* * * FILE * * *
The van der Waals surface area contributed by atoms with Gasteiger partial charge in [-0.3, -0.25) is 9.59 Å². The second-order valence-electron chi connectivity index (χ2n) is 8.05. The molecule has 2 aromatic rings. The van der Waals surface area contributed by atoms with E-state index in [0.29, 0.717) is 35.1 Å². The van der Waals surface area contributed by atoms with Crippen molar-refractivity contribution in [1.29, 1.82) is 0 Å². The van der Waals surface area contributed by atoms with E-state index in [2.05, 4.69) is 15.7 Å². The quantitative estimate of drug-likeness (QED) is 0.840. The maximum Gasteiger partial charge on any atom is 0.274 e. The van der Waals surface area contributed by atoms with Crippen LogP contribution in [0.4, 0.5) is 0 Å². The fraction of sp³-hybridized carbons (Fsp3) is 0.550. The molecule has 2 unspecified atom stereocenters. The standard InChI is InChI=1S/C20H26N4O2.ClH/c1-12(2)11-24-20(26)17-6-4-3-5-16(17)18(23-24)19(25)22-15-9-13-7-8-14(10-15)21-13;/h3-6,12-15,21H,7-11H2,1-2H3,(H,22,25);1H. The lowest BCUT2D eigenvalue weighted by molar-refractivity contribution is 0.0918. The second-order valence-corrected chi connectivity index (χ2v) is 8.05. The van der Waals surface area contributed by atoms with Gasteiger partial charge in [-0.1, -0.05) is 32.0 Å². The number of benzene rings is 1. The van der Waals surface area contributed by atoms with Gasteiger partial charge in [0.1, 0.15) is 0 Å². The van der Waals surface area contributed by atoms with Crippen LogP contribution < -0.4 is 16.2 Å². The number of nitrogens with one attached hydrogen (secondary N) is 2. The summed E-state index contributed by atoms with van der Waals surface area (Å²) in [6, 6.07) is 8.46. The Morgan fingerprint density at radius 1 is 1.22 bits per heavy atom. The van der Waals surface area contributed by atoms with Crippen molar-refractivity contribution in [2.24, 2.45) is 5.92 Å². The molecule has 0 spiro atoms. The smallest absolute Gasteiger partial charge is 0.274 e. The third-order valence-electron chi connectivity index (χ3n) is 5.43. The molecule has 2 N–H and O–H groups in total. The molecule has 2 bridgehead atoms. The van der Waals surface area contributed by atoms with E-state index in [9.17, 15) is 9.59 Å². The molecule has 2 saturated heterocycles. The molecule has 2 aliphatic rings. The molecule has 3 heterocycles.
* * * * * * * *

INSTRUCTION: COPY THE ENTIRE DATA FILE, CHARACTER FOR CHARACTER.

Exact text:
The van der Waals surface area contributed by atoms with Gasteiger partial charge in [-0.3, -0.25) is 9.59 Å². The second-order valence-electron chi connectivity index (χ2n) is 8.05. The molecule has 2 aromatic rings. The van der Waals surface area contributed by atoms with E-state index in [0.29, 0.717) is 35.1 Å². The van der Waals surface area contributed by atoms with Crippen molar-refractivity contribution in [1.29, 1.82) is 0 Å². The van der Waals surface area contributed by atoms with E-state index in [2.05, 4.69) is 15.7 Å². The quantitative estimate of drug-likeness (QED) is 0.840. The maximum Gasteiger partial charge on any atom is 0.274 e. The van der Waals surface area contributed by atoms with Crippen LogP contribution in [0.4, 0.5) is 0 Å². The fraction of sp³-hybridized carbons (Fsp3) is 0.550. The molecule has 2 unspecified atom stereocenters. The standard InChI is InChI=1S/C20H26N4O2.ClH/c1-12(2)11-24-20(26)17-6-4-3-5-16(17)18(23-24)19(25)22-15-9-13-7-8-14(10-15)21-13;/h3-6,12-15,21H,7-11H2,1-2H3,(H,22,25);1H. The lowest BCUT2D eigenvalue weighted by molar-refractivity contribution is 0.0918. The second-order valence-corrected chi connectivity index (χ2v) is 8.05. The van der Waals surface area contributed by atoms with Gasteiger partial charge in [-0.1, -0.05) is 32.0 Å². The number of benzene rings is 1. The van der Waals surface area contributed by atoms with Gasteiger partial charge in [0.1, 0.15) is 0 Å². The van der Waals surface area contributed by atoms with Crippen LogP contribution < -0.4 is 16.2 Å². The number of nitrogens with one attached hydrogen (secondary N) is 2. The summed E-state index contributed by atoms with van der Waals surface area (Å²) in [6, 6.07) is 8.46. The Morgan fingerprint density at radius 1 is 1.22 bits per heavy atom. The van der Waals surface area contributed by atoms with Crippen molar-refractivity contribution in [2.24, 2.45) is 5.92 Å². The molecule has 0 spiro atoms. The smallest absolute Gasteiger partial charge is 0.274 e. The third-order valence-electron chi connectivity index (χ3n) is 5.43. The molecule has 2 N–H and O–H groups in total. The molecule has 2 bridgehead atoms. The van der Waals surface area contributed by atoms with E-state index in [9.17, 15) is 9.59 Å². The molecule has 2 saturated heterocycles. The molecule has 2 aliphatic rings. The molecule has 3 heterocycles.